I remember the moment when Aimee Lucido told me she had an idea for a verse novel.
“Something with coding, cause it’s like music and poetry, and a young girl.”
I think that’s what she said. We were standing outside of our workshop during residency at the Hamline MFA program for Writing for Children and Young Adults. She knew I loved verse novels and she knew I was working on my own.
“Coding?” I said.
“Coding, you know, like programming, website stuff.”
My brain: Oh that stuff that pops up on the side when I accidentally hit buttons in Chrome? Shh. Don’t say that. Don’t be old.
Me – Actually out loud: “Cool. Sounds like, even though we’re not supposed to think about these things, super marketable. Send me a draft! I’d love to read it.”
Maybe a month or less after this conversation, Aimee sent me the first draft of Emmy in the Key of Code. (Or the sharable draft – we all know how authors have many, many, many, drafts).
I knew this was going to be exciting and probably super marketable. I mean, STEM and STEAM are a big deal.
I was confident it was going to be great writing. Aimee’s words are vibrant and explosive and fun on the page. Always. And I was intrigued by the coding aspect – even if I didn’t quite understand what that meant.
But what sold me once I started to read it, was Emmy. Here was a girl, kind of like I was (a very long time ago) trying to figure out how to be herself. How not to be what everyone wants her to be. A girl who discovers something that makes sense and something that she loves and transforms her world.
Emmy was magical. I fell in love.
And best of all, her language was poetry – don’t worry, we’re going to talk about this a bit more in my next blog post.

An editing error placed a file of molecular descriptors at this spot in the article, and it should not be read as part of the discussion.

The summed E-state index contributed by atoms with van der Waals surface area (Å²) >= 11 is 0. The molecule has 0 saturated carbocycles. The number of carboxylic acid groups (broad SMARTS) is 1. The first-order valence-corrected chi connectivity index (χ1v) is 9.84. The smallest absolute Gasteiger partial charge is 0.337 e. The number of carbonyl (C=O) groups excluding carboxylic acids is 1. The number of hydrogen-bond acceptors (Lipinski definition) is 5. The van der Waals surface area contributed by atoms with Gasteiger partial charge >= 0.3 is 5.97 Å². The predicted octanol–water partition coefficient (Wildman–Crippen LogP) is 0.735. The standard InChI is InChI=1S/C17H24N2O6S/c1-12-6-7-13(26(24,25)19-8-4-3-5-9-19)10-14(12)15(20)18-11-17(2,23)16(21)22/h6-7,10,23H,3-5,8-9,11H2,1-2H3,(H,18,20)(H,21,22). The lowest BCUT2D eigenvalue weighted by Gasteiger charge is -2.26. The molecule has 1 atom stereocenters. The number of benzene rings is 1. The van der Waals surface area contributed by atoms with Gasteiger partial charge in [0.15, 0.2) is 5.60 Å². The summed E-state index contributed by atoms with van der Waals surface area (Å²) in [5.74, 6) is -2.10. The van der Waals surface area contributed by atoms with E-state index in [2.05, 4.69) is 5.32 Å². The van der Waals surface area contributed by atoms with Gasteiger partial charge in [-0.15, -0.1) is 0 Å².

But first, I want to talk about what it’s like to watch a story unfold because getting to read Emmy in a few drafts and talk about the poems, talk about Emmy and Abigail, talk about family and craft – this was a surprise “new” writing experience that brought me such joy.
Writing is a vulnerable process. Sharing your characters, your story, with another person for the purpose of critique, that takes trust. Lots of writers have critique partners and beta readers and critique groups that evolve and grow as you develop as a writer.
But I got to do something extra special with Emmy and Aimee. I got to watch this book go from idea to draft to draft to draft (and so many other
drafts) to query to agents to more draft to sold and to published.
I had no idea when I started at Hamline that watching someone else’s book unfold in front of you would bring me such joy. They didn’t tell us being asked to offer thoughts on a novel and watching your friend travel the publishing process with their character and story that I loved would be something so deeply satisfying and thrilling.
Thrilling AND challenging work! As I read Emmy in drafts, I had to think hard about verse novels, poems, about how we use the space on the page – from white space to line break – to help us tell our stories. Verse novels are hard things to write. Finding the story is part of the battle. But you’ve really got to feel like verse is the ONLY way this story can be told. That your characters live and breathe in a special land of poetry and through your story, we as your readers, join you in the adventure.
I am so grateful that Aimee welcomed me into Emmy’s story. Each time I read a poem from Emmy, I fell more in love not just with her story, but with verse novels. Verse – and coding which it turns out is incredibly poetic – is the only way Emmy could tell her story.